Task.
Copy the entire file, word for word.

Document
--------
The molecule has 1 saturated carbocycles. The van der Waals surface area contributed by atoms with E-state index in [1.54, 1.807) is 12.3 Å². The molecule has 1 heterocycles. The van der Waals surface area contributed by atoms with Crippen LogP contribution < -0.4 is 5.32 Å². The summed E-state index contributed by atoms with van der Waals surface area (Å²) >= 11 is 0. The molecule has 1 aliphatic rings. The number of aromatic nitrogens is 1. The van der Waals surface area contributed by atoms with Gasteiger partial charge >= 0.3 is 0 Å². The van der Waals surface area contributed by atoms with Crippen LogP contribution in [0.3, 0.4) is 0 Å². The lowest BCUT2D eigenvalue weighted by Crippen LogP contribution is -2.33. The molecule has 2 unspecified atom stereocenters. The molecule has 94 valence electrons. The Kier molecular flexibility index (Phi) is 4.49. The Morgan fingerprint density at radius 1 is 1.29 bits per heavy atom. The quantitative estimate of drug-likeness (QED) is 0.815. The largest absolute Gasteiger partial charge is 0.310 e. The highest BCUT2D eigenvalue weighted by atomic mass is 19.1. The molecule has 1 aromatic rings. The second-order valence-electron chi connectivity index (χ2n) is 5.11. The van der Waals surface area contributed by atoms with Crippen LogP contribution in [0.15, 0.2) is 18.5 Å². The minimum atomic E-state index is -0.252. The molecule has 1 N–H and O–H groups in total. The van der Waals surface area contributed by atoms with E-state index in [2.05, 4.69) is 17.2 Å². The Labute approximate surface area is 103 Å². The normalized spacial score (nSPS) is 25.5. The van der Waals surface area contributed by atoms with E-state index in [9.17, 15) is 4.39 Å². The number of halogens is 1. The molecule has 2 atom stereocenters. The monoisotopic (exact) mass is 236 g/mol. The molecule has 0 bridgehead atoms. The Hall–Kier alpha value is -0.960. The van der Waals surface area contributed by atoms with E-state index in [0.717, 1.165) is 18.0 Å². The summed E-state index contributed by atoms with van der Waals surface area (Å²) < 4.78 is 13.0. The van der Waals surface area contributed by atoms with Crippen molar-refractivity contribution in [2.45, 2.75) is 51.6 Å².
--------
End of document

The molecule has 1 saturated carbocycles. The van der Waals surface area contributed by atoms with E-state index in [1.54, 1.807) is 12.3 Å². The molecule has 1 heterocycles. The van der Waals surface area contributed by atoms with Crippen LogP contribution < -0.4 is 5.32 Å². The summed E-state index contributed by atoms with van der Waals surface area (Å²) >= 11 is 0. The molecule has 1 aliphatic rings. The number of aromatic nitrogens is 1. The van der Waals surface area contributed by atoms with Gasteiger partial charge >= 0.3 is 0 Å². The van der Waals surface area contributed by atoms with Crippen LogP contribution in [0.3, 0.4) is 0 Å². The lowest BCUT2D eigenvalue weighted by Crippen LogP contribution is -2.33. The molecule has 2 unspecified atom stereocenters. The molecule has 94 valence electrons. The Kier molecular flexibility index (Phi) is 4.49. The Morgan fingerprint density at radius 1 is 1.29 bits per heavy atom. The quantitative estimate of drug-likeness (QED) is 0.815. The largest absolute Gasteiger partial charge is 0.310 e. The highest BCUT2D eigenvalue weighted by atomic mass is 19.1. The molecule has 1 aromatic rings. The second-order valence-electron chi connectivity index (χ2n) is 5.11. The van der Waals surface area contributed by atoms with Crippen LogP contribution in [0.15, 0.2) is 18.5 Å². The minimum atomic E-state index is -0.252. The molecule has 1 N–H and O–H groups in total. The van der Waals surface area contributed by atoms with E-state index in [2.05, 4.69) is 17.2 Å². The Labute approximate surface area is 103 Å². The normalized spacial score (nSPS) is 25.5. The van der Waals surface area contributed by atoms with E-state index in [9.17, 15) is 4.39 Å². The number of halogens is 1. The molecule has 2 atom stereocenters. The monoisotopic (exact) mass is 236 g/mol. The molecule has 0 bridgehead atoms. The Hall–Kier alpha value is -0.960. The van der Waals surface area contributed by atoms with E-state index in [0.717, 1.165) is 18.0 Å². The summed E-state index contributed by atoms with van der Waals surface area (Å²) < 4.78 is 13.0. The van der Waals surface area contributed by atoms with Crippen molar-refractivity contribution in [2.45, 2.75) is 51.6 Å².